Raspberry Pi Pico: Retro up with PicoVGA


PicoVGA is a library that can be used with Raspberry Pi Pico microcontroller to emulate retro games of the 80’s and the 90’s. PicoVGA is a library that allows output from the Raspberry Pi Pico to a VGA monitor or PAL/NTSC TV. This library is particularly used for technical and gaming applications, especially retro game emulation. Also, PicoVGA provides 4 graphic overlay layers with transparency, nearly 30 frame buffer formats with 8 bits graphic output in R3G3B2 format. Implementation of the PicoVGA library is in C++ language.

Features of PicoVGA

Raspberry Pico has 264 KB of RAM, with a dual-core Arm Cortex M0+ processor and two PIO blocks. It allows 1 base layer and 3 overlay layers with transparency for image display. It can give VGA monitor output in 256×192 to 1280×960 resolution. Also, PicoVGA enables automatic configuration of the video mode and overclocking of the processor according to the specified resolution and timing.

PicoVGA gives the option to configure the video output. So, one way is to use the default parameters by initializing video mode through the Video() function. If custom processor frequency is to be set, the PicoVGA library has an overloaded implementation of the Video() function which has to be incorporated by different functions where the desired processor frequency is passed.

For displaying content, PicoVGA divides the image into smaller segments. This is to minimize memory-intensive parts due to limited RAM. It also provides functions to add colour, height and other features to the segment.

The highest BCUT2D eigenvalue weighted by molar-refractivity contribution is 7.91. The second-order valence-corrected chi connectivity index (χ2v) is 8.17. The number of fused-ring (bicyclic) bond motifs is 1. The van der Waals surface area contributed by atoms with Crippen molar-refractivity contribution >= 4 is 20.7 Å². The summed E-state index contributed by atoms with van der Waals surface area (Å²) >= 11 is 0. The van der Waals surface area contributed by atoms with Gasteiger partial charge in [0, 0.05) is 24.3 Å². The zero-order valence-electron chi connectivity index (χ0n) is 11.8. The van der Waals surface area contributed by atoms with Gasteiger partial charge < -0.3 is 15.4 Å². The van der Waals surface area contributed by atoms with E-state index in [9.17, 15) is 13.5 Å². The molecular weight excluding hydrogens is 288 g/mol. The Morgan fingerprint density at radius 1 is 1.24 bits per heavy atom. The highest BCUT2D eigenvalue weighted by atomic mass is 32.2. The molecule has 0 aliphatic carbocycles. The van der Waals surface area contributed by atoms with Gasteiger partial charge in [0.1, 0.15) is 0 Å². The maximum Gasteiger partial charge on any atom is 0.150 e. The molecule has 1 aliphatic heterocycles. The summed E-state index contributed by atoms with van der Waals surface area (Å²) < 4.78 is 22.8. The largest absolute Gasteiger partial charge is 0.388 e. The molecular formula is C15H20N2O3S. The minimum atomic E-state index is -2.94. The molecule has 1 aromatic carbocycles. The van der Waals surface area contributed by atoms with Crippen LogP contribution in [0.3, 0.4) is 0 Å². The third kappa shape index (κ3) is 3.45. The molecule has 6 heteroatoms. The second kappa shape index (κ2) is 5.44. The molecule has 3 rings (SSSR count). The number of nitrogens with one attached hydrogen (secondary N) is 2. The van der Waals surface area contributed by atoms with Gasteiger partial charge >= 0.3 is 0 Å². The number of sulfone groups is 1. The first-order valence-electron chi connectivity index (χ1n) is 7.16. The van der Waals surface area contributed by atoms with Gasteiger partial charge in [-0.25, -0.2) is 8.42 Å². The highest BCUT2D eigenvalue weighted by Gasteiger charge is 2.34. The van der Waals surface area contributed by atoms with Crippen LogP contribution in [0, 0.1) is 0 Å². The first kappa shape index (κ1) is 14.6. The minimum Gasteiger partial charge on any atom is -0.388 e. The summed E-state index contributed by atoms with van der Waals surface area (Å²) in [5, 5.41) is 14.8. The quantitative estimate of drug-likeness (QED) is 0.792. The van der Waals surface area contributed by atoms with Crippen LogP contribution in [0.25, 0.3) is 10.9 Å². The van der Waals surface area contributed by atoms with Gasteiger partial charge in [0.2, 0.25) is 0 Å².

For the overlay layers, different overlay programs are predefined for replacing any colour with transparency for layering. Also, it allows RLE compression of the image. Additional features include sprites, Canvas for graphical surfaces and images, image transformation matrix and dedicated functions for text printing. Also, It comes with a random number generation function and ready-to-use fonts. These fonts are in monochrome format.

PicoVGA library supports audio output through PWM modulation. The audio output is done on the GPIO19 port by default. The below image is of a simplified wiring diagram of the VGA monitor output (with audio PWM output).


These are some of the highlights of the PicoVGA library. Also, optimal performance requires consideration for some usage rules. To know more about the rules, please visit here.

The steps for installation, integration and compilation are given here.

Pico for play

Some of the sample programs ready for keyboard control via PC console are:

Ants – card game (sound). Two anthills compete for supremacy. The goal is to build a higher castle. Controls: J left, L right, space select card, D discard, H help, Q quit. The game is played against another player or computer.


Balloons – demonstration of sprite use, flying balloons (43 sprites in total).

A list of all games is available here.

One Response

  1. Sorry, but I think the project PicoVGA cannot be connected directly to a NTSC/PAL monitor. In the source code NTSC and PAL are implemented only as video resolutions over a VGA monitor, but not with real electrical signal implementation. The creator of the library (Miroslav Nemecek) also said that in his Youtbe channel. However, there are another real implementations of PAL signaling over a PAL monitor, usign RPI Pico. Greetings!

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